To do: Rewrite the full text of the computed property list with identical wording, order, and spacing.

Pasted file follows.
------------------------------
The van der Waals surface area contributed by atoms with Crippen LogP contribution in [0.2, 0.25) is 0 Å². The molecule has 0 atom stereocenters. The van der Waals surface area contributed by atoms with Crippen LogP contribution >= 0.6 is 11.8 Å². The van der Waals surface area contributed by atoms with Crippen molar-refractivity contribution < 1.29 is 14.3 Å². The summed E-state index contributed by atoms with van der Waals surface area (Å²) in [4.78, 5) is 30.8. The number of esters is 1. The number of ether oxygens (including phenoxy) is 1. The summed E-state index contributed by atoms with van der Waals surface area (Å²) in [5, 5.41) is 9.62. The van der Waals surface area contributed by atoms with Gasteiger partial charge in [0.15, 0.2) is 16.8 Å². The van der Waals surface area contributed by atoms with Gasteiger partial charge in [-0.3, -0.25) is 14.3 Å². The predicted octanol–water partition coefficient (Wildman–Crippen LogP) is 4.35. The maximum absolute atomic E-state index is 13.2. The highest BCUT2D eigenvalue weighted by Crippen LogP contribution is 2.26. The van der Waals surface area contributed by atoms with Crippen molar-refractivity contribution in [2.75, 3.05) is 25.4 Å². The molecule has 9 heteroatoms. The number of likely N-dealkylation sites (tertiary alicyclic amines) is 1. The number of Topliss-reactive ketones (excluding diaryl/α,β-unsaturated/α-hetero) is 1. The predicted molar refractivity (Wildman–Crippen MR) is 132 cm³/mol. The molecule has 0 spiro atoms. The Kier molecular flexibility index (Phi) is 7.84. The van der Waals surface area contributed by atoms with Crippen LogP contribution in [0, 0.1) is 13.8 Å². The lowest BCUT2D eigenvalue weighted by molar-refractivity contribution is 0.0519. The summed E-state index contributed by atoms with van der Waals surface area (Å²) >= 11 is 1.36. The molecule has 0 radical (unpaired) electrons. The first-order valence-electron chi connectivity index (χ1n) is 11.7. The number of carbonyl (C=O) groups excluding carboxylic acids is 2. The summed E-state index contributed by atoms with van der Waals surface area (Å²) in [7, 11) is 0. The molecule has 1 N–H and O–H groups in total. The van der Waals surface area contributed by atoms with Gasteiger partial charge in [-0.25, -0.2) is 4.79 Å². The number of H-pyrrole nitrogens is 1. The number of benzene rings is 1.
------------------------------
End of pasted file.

The van der Waals surface area contributed by atoms with Crippen LogP contribution in [0.2, 0.25) is 0 Å². The molecule has 0 atom stereocenters. The van der Waals surface area contributed by atoms with Crippen LogP contribution >= 0.6 is 11.8 Å². The van der Waals surface area contributed by atoms with Crippen molar-refractivity contribution < 1.29 is 14.3 Å². The summed E-state index contributed by atoms with van der Waals surface area (Å²) in [4.78, 5) is 30.8. The number of esters is 1. The number of ether oxygens (including phenoxy) is 1. The summed E-state index contributed by atoms with van der Waals surface area (Å²) in [5, 5.41) is 9.62. The van der Waals surface area contributed by atoms with Gasteiger partial charge in [0.15, 0.2) is 16.8 Å². The van der Waals surface area contributed by atoms with Gasteiger partial charge in [-0.3, -0.25) is 14.3 Å². The predicted octanol–water partition coefficient (Wildman–Crippen LogP) is 4.35. The maximum absolute atomic E-state index is 13.2. The highest BCUT2D eigenvalue weighted by Crippen LogP contribution is 2.26. The van der Waals surface area contributed by atoms with Crippen molar-refractivity contribution in [2.75, 3.05) is 25.4 Å². The molecule has 9 heteroatoms. The number of likely N-dealkylation sites (tertiary alicyclic amines) is 1. The number of Topliss-reactive ketones (excluding diaryl/α,β-unsaturated/α-hetero) is 1. The predicted molar refractivity (Wildman–Crippen MR) is 132 cm³/mol. The molecule has 0 spiro atoms. The Kier molecular flexibility index (Phi) is 7.84. The van der Waals surface area contributed by atoms with Crippen LogP contribution in [0, 0.1) is 13.8 Å². The lowest BCUT2D eigenvalue weighted by molar-refractivity contribution is 0.0519. The summed E-state index contributed by atoms with van der Waals surface area (Å²) >= 11 is 1.36. The molecule has 0 radical (unpaired) electrons. The first-order valence-electron chi connectivity index (χ1n) is 11.7. The number of carbonyl (C=O) groups excluding carboxylic acids is 2. The summed E-state index contributed by atoms with van der Waals surface area (Å²) in [7, 11) is 0. The molecule has 1 N–H and O–H groups in total. The van der Waals surface area contributed by atoms with Gasteiger partial charge in [-0.25, -0.2) is 4.79 Å². The number of H-pyrrole nitrogens is 1. The number of benzene rings is 1.